Scientists found that older adults with the highest levels of fatty acids found in fish lived 2.2 years longer on average than those with lower levels.
"Although eating fish has long been considered part of a healthy diet, few studies have assessed blood omega-3 levels and total deaths in older adults," lead author Dariush Mozaffarian, associate professor in the Department of Epidemiology at Harvard, said in a press release. "Our findings support the importance of adequate blood omega-3 levels for cardiovascular health, and suggest that later in life these benefits could actually extend the years of remaining life."
Researchers have previously linked the consumption of fish -- which is rich in protein and heart-healthy fatty acids -- with a reduced risk of dying from heart disease. But this is the first time scientists have linked levels of fish consumption with death rates.
The study analyzed 16 years of data on 2,700 healthy U.S. adults ages 65 or older who participated in the Cardiovascular Health Study (CHS). Scientists tested the total proportion of blood omega-3 fatty acids -- including three specific ones -- in participants' blood samples at baseline. After adjusting for dietary, lifestyle and other factors, they found that the fatty acids were linked with a significantly lower risk of mortality.
One type in particular -- docosahexaenoic acid (DHA) -- was most strongly related to a 40% lower risk of coronary heart disease death. Of the other blood fatty acids measured -- eicosapentaenoic acid (EPA) and docosapentaenoic acid (DPA) -- DPA was most strongly associated with lower risk of stroke death, and EPA most strongly linked with lower risk of nonfatal heart attack, according to the press release. None of the participants took fish oil supplements.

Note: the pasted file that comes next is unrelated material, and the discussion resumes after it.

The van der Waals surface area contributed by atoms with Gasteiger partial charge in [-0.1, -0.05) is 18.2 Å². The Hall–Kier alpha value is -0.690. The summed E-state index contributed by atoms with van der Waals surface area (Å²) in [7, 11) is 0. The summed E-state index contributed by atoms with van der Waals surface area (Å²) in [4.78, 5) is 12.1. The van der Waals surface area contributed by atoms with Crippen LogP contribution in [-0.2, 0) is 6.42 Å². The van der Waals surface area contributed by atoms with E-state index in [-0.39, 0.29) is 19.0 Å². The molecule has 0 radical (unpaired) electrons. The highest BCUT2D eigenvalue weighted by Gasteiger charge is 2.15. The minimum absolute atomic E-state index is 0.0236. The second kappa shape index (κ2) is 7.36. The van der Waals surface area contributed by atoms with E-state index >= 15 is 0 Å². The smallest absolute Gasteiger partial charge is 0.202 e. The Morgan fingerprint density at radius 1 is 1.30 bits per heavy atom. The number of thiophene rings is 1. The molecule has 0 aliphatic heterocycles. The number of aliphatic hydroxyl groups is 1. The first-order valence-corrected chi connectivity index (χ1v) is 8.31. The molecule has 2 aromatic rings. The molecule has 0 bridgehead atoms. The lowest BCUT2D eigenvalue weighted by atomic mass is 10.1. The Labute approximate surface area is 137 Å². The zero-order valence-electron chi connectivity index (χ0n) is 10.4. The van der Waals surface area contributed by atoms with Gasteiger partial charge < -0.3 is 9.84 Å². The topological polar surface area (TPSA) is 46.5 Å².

Those who ate more fatty fish decreased their mortality risk from heart disease by about 35%. Overall, participants with the highest levels of all three types of fatty acids had a 27% lower risk of total mortality due to all causes.
And it doesn't take a ton of fish to gain the protective benefits.
"The findings suggest that the biggest bang-for-your-buck is for going from no intake to modest intake, or about two servings of fatty fish per week," Mozaffarian said. Those fish include mackerel, trout, tuna, salmon, herring, sardines and anchovies.
The study was published online April 1 in Annals of Internal Medicine.
Nothing fishy about that.